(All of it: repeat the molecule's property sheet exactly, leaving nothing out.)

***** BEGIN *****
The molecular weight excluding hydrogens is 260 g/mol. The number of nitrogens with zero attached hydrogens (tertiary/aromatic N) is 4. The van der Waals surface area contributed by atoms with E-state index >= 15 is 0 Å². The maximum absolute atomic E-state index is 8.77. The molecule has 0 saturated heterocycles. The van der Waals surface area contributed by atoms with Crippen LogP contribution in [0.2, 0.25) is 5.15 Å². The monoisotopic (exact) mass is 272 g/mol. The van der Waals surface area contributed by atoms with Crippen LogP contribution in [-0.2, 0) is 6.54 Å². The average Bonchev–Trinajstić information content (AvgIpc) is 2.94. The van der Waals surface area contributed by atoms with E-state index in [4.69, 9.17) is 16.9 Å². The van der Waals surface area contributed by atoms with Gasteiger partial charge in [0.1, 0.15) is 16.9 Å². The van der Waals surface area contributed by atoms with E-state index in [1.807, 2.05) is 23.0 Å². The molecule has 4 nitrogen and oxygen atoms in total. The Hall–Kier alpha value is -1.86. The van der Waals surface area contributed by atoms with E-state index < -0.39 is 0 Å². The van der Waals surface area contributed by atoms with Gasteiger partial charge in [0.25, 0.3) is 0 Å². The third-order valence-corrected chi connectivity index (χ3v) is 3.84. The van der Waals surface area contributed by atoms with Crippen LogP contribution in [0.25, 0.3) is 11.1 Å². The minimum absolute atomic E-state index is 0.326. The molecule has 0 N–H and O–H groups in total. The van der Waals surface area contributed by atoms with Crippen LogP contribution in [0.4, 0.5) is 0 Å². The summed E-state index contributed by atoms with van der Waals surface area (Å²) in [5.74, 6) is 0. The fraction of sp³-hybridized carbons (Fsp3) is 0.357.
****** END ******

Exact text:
The molecular weight excluding hydrogens is 260 g/mol. The number of nitrogens with zero attached hydrogens (tertiary/aromatic N) is 4. The van der Waals surface area contributed by atoms with E-state index >= 15 is 0 Å². The maximum absolute atomic E-state index is 8.77. The molecule has 0 saturated heterocycles. The van der Waals surface area contributed by atoms with Crippen LogP contribution in [0.2, 0.25) is 5.15 Å². The monoisotopic (exact) mass is 272 g/mol. The van der Waals surface area contributed by atoms with Crippen LogP contribution in [-0.2, 0) is 6.54 Å². The average Bonchev–Trinajstić information content (AvgIpc) is 2.94. The van der Waals surface area contributed by atoms with E-state index in [4.69, 9.17) is 16.9 Å². The van der Waals surface area contributed by atoms with Gasteiger partial charge in [0.1, 0.15) is 16.9 Å². The van der Waals surface area contributed by atoms with E-state index in [1.807, 2.05) is 23.0 Å². The molecule has 4 nitrogen and oxygen atoms in total. The Hall–Kier alpha value is -1.86. The van der Waals surface area contributed by atoms with E-state index < -0.39 is 0 Å². The van der Waals surface area contributed by atoms with Gasteiger partial charge in [0.25, 0.3) is 0 Å². The third-order valence-corrected chi connectivity index (χ3v) is 3.84. The van der Waals surface area contributed by atoms with Crippen LogP contribution in [0.25, 0.3) is 11.1 Å². The minimum absolute atomic E-state index is 0.326. The molecule has 0 N–H and O–H groups in total. The van der Waals surface area contributed by atoms with Crippen LogP contribution in [0.4, 0.5) is 0 Å². The summed E-state index contributed by atoms with van der Waals surface area (Å²) in [5.74, 6) is 0. The fraction of sp³-hybridized carbons (Fsp3) is 0.357.